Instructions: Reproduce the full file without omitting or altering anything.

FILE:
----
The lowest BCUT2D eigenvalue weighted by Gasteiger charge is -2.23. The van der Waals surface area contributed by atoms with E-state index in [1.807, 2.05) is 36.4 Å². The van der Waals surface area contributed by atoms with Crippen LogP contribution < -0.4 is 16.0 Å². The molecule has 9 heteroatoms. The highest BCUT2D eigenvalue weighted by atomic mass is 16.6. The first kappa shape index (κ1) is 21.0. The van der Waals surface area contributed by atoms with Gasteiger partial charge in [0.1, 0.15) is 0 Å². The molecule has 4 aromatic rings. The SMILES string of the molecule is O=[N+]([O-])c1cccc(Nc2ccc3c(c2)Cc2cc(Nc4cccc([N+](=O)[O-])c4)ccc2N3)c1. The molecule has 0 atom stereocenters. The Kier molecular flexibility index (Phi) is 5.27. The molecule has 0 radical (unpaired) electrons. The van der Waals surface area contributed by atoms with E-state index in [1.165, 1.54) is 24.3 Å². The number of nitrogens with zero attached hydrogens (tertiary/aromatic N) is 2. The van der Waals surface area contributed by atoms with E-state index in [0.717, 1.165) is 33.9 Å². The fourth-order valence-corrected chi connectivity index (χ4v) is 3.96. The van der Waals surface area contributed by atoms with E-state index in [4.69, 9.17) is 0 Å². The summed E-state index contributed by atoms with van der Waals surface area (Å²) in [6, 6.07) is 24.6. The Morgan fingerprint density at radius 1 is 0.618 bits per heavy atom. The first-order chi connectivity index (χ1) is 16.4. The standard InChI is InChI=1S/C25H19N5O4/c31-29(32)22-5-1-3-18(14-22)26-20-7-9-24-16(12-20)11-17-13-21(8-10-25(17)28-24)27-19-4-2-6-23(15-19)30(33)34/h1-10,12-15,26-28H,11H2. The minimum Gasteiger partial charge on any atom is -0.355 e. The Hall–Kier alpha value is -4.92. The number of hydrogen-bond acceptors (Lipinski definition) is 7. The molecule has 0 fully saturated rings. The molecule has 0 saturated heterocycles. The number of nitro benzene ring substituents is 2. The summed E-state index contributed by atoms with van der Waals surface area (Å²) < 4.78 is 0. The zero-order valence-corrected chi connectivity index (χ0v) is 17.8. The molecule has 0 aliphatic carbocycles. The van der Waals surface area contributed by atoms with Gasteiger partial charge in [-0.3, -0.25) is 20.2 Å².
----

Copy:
The lowest BCUT2D eigenvalue weighted by Gasteiger charge is -2.23. The van der Waals surface area contributed by atoms with E-state index in [1.807, 2.05) is 36.4 Å². The van der Waals surface area contributed by atoms with Crippen LogP contribution < -0.4 is 16.0 Å². The molecule has 9 heteroatoms. The highest BCUT2D eigenvalue weighted by atomic mass is 16.6. The first kappa shape index (κ1) is 21.0. The van der Waals surface area contributed by atoms with Gasteiger partial charge in [0.1, 0.15) is 0 Å². The molecule has 4 aromatic rings. The SMILES string of the molecule is O=[N+]([O-])c1cccc(Nc2ccc3c(c2)Cc2cc(Nc4cccc([N+](=O)[O-])c4)ccc2N3)c1. The molecule has 0 atom stereocenters. The Kier molecular flexibility index (Phi) is 5.27. The molecule has 0 radical (unpaired) electrons. The van der Waals surface area contributed by atoms with E-state index in [1.165, 1.54) is 24.3 Å². The number of nitrogens with zero attached hydrogens (tertiary/aromatic N) is 2. The van der Waals surface area contributed by atoms with E-state index in [0.717, 1.165) is 33.9 Å². The fourth-order valence-corrected chi connectivity index (χ4v) is 3.96. The van der Waals surface area contributed by atoms with E-state index in [4.69, 9.17) is 0 Å². The summed E-state index contributed by atoms with van der Waals surface area (Å²) in [6, 6.07) is 24.6. The Morgan fingerprint density at radius 1 is 0.618 bits per heavy atom. The first-order chi connectivity index (χ1) is 16.4. The standard InChI is InChI=1S/C25H19N5O4/c31-29(32)22-5-1-3-18(14-22)26-20-7-9-24-16(12-20)11-17-13-21(8-10-25(17)28-24)27-19-4-2-6-23(15-19)30(33)34/h1-10,12-15,26-28H,11H2. The minimum Gasteiger partial charge on any atom is -0.355 e. The Hall–Kier alpha value is -4.92. The number of hydrogen-bond acceptors (Lipinski definition) is 7. The molecule has 0 fully saturated rings. The molecule has 0 saturated heterocycles. The number of nitro benzene ring substituents is 2. The summed E-state index contributed by atoms with van der Waals surface area (Å²) < 4.78 is 0. The zero-order valence-corrected chi connectivity index (χ0v) is 17.8. The molecule has 0 aliphatic carbocycles. The van der Waals surface area contributed by atoms with Gasteiger partial charge in [-0.3, -0.25) is 20.2 Å².